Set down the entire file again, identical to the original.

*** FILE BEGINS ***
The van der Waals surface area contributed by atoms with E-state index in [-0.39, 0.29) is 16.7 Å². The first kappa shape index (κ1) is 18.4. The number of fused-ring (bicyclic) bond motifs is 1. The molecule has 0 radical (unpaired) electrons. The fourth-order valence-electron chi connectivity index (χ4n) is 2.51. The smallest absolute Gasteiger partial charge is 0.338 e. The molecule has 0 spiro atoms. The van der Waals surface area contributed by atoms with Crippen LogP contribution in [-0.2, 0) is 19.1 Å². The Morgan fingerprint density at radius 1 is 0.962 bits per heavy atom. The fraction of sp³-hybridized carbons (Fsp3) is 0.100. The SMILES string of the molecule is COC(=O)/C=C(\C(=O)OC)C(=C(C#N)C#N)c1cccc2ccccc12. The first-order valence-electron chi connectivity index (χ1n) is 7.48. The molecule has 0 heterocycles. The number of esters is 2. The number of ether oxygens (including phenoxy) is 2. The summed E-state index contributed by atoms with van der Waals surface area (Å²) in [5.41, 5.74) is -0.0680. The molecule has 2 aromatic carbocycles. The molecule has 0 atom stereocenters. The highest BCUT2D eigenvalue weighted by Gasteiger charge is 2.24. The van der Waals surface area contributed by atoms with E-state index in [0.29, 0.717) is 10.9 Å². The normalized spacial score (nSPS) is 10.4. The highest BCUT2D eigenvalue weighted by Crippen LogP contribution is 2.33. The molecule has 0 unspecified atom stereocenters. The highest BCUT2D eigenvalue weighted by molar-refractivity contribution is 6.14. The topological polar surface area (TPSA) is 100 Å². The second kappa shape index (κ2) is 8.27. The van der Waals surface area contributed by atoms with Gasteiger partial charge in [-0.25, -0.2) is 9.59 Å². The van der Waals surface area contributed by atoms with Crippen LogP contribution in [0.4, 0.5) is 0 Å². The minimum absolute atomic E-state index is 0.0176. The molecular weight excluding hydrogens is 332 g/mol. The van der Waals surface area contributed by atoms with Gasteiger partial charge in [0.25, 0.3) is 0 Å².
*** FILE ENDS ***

The van der Waals surface area contributed by atoms with E-state index in [-0.39, 0.29) is 16.7 Å². The first kappa shape index (κ1) is 18.4. The number of fused-ring (bicyclic) bond motifs is 1. The molecule has 0 radical (unpaired) electrons. The fourth-order valence-electron chi connectivity index (χ4n) is 2.51. The smallest absolute Gasteiger partial charge is 0.338 e. The molecule has 0 spiro atoms. The van der Waals surface area contributed by atoms with Crippen LogP contribution in [-0.2, 0) is 19.1 Å². The Morgan fingerprint density at radius 1 is 0.962 bits per heavy atom. The fraction of sp³-hybridized carbons (Fsp3) is 0.100. The SMILES string of the molecule is COC(=O)/C=C(\C(=O)OC)C(=C(C#N)C#N)c1cccc2ccccc12. The first-order valence-electron chi connectivity index (χ1n) is 7.48. The molecule has 0 heterocycles. The number of esters is 2. The number of ether oxygens (including phenoxy) is 2. The summed E-state index contributed by atoms with van der Waals surface area (Å²) in [5.41, 5.74) is -0.0680. The molecule has 2 aromatic carbocycles. The molecule has 0 atom stereocenters. The highest BCUT2D eigenvalue weighted by Gasteiger charge is 2.24. The van der Waals surface area contributed by atoms with E-state index in [0.29, 0.717) is 10.9 Å². The normalized spacial score (nSPS) is 10.4. The highest BCUT2D eigenvalue weighted by Crippen LogP contribution is 2.33. The molecule has 0 unspecified atom stereocenters. The highest BCUT2D eigenvalue weighted by molar-refractivity contribution is 6.14. The topological polar surface area (TPSA) is 100 Å². The second kappa shape index (κ2) is 8.27. The van der Waals surface area contributed by atoms with Gasteiger partial charge in [-0.25, -0.2) is 9.59 Å². The van der Waals surface area contributed by atoms with Crippen LogP contribution in [0.4, 0.5) is 0 Å². The minimum absolute atomic E-state index is 0.0176. The molecular weight excluding hydrogens is 332 g/mol. The van der Waals surface area contributed by atoms with Gasteiger partial charge in [0.25, 0.3) is 0 Å².